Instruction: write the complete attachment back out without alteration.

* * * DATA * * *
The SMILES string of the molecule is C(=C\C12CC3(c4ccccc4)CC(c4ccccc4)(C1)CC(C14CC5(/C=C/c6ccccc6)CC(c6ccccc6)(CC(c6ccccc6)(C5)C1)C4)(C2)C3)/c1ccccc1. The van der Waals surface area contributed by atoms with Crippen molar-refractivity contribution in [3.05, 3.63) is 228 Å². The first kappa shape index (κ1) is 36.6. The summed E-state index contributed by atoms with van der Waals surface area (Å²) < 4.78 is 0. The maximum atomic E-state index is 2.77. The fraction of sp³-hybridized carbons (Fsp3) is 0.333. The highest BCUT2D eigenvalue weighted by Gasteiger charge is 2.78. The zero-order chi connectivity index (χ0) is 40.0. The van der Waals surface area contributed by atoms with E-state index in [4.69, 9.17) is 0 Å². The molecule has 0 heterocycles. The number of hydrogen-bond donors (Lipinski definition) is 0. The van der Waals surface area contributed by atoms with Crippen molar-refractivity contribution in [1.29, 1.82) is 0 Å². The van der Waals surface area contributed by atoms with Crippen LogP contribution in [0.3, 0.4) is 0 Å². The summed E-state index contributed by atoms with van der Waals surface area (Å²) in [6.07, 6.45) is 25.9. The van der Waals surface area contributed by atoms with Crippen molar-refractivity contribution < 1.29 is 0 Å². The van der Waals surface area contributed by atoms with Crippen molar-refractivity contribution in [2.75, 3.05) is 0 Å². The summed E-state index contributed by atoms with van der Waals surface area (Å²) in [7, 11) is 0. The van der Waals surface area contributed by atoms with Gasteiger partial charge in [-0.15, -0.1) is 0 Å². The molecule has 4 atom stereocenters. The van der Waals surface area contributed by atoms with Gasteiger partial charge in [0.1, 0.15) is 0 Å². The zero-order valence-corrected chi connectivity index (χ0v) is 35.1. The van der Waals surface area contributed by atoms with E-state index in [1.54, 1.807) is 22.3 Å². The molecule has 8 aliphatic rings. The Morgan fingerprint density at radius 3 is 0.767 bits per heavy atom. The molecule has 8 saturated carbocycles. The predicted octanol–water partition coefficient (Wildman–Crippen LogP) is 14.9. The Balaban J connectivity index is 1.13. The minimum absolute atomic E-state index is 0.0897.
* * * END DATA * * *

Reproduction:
The SMILES string of the molecule is C(=C\C12CC3(c4ccccc4)CC(c4ccccc4)(C1)CC(C14CC5(/C=C/c6ccccc6)CC(c6ccccc6)(CC(c6ccccc6)(C5)C1)C4)(C2)C3)/c1ccccc1. The van der Waals surface area contributed by atoms with Crippen molar-refractivity contribution in [3.05, 3.63) is 228 Å². The first kappa shape index (κ1) is 36.6. The summed E-state index contributed by atoms with van der Waals surface area (Å²) < 4.78 is 0. The maximum atomic E-state index is 2.77. The fraction of sp³-hybridized carbons (Fsp3) is 0.333. The highest BCUT2D eigenvalue weighted by Gasteiger charge is 2.78. The zero-order chi connectivity index (χ0) is 40.0. The van der Waals surface area contributed by atoms with E-state index in [4.69, 9.17) is 0 Å². The molecule has 0 heterocycles. The number of hydrogen-bond donors (Lipinski definition) is 0. The van der Waals surface area contributed by atoms with Crippen molar-refractivity contribution in [1.29, 1.82) is 0 Å². The van der Waals surface area contributed by atoms with Crippen LogP contribution in [0.3, 0.4) is 0 Å². The summed E-state index contributed by atoms with van der Waals surface area (Å²) in [6.07, 6.45) is 25.9. The van der Waals surface area contributed by atoms with Crippen molar-refractivity contribution < 1.29 is 0 Å². The van der Waals surface area contributed by atoms with Crippen molar-refractivity contribution in [2.75, 3.05) is 0 Å². The summed E-state index contributed by atoms with van der Waals surface area (Å²) in [7, 11) is 0. The van der Waals surface area contributed by atoms with Gasteiger partial charge in [-0.15, -0.1) is 0 Å². The molecule has 4 atom stereocenters. The van der Waals surface area contributed by atoms with Gasteiger partial charge in [0.1, 0.15) is 0 Å². The zero-order valence-corrected chi connectivity index (χ0v) is 35.1. The van der Waals surface area contributed by atoms with E-state index in [1.54, 1.807) is 22.3 Å². The molecule has 8 aliphatic rings. The Morgan fingerprint density at radius 3 is 0.767 bits per heavy atom. The molecule has 8 saturated carbocycles. The predicted octanol–water partition coefficient (Wildman–Crippen LogP) is 14.9. The Balaban J connectivity index is 1.13. The minimum absolute atomic E-state index is 0.0897.